On August 31, 2012, the Supreme Court once again overturned the decision a jury reached in a case after the jurors heard and evaluated all of the evidence at trial. The decision occurred in U-Haul International, Inc., et al. v. Waldrip, et al., ___ S.W.3d ___ (Tex. 2012)(8/31/12).
The father of a woman who rented a U-Haul truck was severely injured when the truck rolled back upon him as he exited it. It then dragged him 60 feet. The evidence showed that the unit had problems with its parking brake and transmission. In fact, a problem with this unit had been reported a year earlier. In addition, the rental personnel did not know how to properly check the relevant fluid levels. Not only that, but the evidence revealed a systematic failure of U-Haul to provide a proper maintenance and safety program. In particular, the testimony revealed that widespread maintenance problems with safety issues were discovered in U-Haul’s Canadian operations, including brake problems with about 50% of the units investigated by the government of British Columbia.
The Supreme Court ruled that the jury should not have been allowed to hear about the problems with U-Haul’s fleet uncovered by the Canadian government. It was offered to show an overall pattern of indifference to safety issues. But the Supreme Court ruled that the varied safety issues discovered in Canada were not sufficiently “similar” to the unit in question, because the trucks involved differed in size and model.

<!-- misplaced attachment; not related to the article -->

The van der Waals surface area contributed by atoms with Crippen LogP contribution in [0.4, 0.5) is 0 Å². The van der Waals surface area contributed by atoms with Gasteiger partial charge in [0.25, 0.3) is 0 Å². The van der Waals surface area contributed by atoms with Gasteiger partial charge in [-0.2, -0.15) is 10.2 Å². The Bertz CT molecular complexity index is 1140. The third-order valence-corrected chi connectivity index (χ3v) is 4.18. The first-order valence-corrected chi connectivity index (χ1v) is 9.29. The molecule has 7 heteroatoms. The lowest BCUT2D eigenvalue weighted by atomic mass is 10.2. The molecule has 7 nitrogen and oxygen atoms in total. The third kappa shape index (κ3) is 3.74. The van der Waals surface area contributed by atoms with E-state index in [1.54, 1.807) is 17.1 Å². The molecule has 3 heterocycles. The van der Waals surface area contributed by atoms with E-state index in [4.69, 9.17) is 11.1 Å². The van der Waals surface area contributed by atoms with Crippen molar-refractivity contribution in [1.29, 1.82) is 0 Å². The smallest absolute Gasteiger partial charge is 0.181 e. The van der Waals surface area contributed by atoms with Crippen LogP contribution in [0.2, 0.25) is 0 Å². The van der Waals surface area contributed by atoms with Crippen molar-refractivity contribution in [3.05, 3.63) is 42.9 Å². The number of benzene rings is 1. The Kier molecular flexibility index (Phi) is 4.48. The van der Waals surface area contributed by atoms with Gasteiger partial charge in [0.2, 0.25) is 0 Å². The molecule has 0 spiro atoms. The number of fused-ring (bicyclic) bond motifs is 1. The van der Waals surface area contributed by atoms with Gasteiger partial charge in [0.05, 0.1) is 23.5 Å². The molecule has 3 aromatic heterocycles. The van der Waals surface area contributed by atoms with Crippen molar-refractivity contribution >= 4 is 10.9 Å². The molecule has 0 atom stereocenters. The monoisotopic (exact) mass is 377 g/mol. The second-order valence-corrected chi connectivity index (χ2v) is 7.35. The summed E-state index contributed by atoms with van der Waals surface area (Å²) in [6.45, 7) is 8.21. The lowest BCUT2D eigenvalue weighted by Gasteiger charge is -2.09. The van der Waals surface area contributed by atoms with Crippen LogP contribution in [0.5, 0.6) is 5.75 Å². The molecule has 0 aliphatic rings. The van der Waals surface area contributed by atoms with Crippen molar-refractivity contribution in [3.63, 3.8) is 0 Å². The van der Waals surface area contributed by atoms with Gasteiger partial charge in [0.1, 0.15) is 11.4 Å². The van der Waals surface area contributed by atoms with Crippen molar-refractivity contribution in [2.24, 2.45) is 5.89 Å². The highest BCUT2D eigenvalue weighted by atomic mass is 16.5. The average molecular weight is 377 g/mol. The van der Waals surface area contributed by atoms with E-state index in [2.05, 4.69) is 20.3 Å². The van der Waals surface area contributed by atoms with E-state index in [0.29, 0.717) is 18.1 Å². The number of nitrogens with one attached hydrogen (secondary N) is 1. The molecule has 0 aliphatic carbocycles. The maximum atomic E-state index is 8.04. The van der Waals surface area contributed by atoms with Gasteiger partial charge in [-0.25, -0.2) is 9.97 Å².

The Supreme Court further ruled that an entry in the company’s database about a problem with this particular vehicle was not “actually known” to U-Haul’s personnel who leased the truck, so punitive damages could not be assessed against U-Haul for that. Nor could they be assessed against U-Haul for hiring an untrained worker, since the hiring executive purportedly did not have knowledge of the risk imposed by hiring incompetent personnel to inspect trucks.
The result was that the Supreme Court reversed the jury’s punitive damages verdict, and sent the case back to the trial court for the cost and expense of another trial, six years after the incident in question.